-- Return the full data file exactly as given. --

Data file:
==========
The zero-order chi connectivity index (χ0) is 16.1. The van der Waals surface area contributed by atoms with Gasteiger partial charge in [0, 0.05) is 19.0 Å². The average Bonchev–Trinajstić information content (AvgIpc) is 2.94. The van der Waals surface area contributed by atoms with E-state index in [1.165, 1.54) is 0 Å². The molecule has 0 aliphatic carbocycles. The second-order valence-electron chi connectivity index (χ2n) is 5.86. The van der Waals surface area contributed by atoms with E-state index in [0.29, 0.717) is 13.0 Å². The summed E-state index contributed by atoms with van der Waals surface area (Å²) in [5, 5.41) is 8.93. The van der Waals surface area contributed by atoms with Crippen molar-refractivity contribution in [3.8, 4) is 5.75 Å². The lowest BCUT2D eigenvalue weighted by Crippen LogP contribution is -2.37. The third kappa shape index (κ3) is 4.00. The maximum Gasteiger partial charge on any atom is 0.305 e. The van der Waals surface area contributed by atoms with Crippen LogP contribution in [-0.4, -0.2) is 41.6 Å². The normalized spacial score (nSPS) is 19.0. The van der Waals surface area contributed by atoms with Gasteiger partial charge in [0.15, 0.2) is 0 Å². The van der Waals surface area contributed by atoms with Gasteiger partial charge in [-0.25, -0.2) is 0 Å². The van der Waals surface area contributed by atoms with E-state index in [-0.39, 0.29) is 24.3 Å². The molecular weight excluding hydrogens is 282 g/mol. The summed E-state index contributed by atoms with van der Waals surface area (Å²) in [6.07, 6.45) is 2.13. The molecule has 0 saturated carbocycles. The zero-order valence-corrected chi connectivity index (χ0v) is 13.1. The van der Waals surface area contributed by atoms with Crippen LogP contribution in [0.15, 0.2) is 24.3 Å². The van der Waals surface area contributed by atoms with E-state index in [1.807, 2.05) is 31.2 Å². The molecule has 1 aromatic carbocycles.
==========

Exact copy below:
The zero-order chi connectivity index (χ0) is 16.1. The van der Waals surface area contributed by atoms with Gasteiger partial charge in [0, 0.05) is 19.0 Å². The average Bonchev–Trinajstić information content (AvgIpc) is 2.94. The van der Waals surface area contributed by atoms with E-state index in [1.165, 1.54) is 0 Å². The molecule has 0 aliphatic carbocycles. The second-order valence-electron chi connectivity index (χ2n) is 5.86. The van der Waals surface area contributed by atoms with E-state index in [0.29, 0.717) is 13.0 Å². The summed E-state index contributed by atoms with van der Waals surface area (Å²) in [5, 5.41) is 8.93. The van der Waals surface area contributed by atoms with Crippen molar-refractivity contribution in [3.8, 4) is 5.75 Å². The lowest BCUT2D eigenvalue weighted by Crippen LogP contribution is -2.37. The third kappa shape index (κ3) is 4.00. The maximum Gasteiger partial charge on any atom is 0.305 e. The van der Waals surface area contributed by atoms with Crippen LogP contribution in [-0.4, -0.2) is 41.6 Å². The normalized spacial score (nSPS) is 19.0. The van der Waals surface area contributed by atoms with Gasteiger partial charge in [0.15, 0.2) is 0 Å². The van der Waals surface area contributed by atoms with Gasteiger partial charge in [-0.25, -0.2) is 0 Å². The van der Waals surface area contributed by atoms with E-state index in [-0.39, 0.29) is 24.3 Å². The molecular weight excluding hydrogens is 282 g/mol. The summed E-state index contributed by atoms with van der Waals surface area (Å²) in [6.07, 6.45) is 2.13. The molecule has 0 saturated carbocycles. The zero-order valence-corrected chi connectivity index (χ0v) is 13.1. The van der Waals surface area contributed by atoms with Crippen LogP contribution in [0.15, 0.2) is 24.3 Å². The van der Waals surface area contributed by atoms with E-state index in [1.807, 2.05) is 31.2 Å². The molecule has 1 aromatic carbocycles.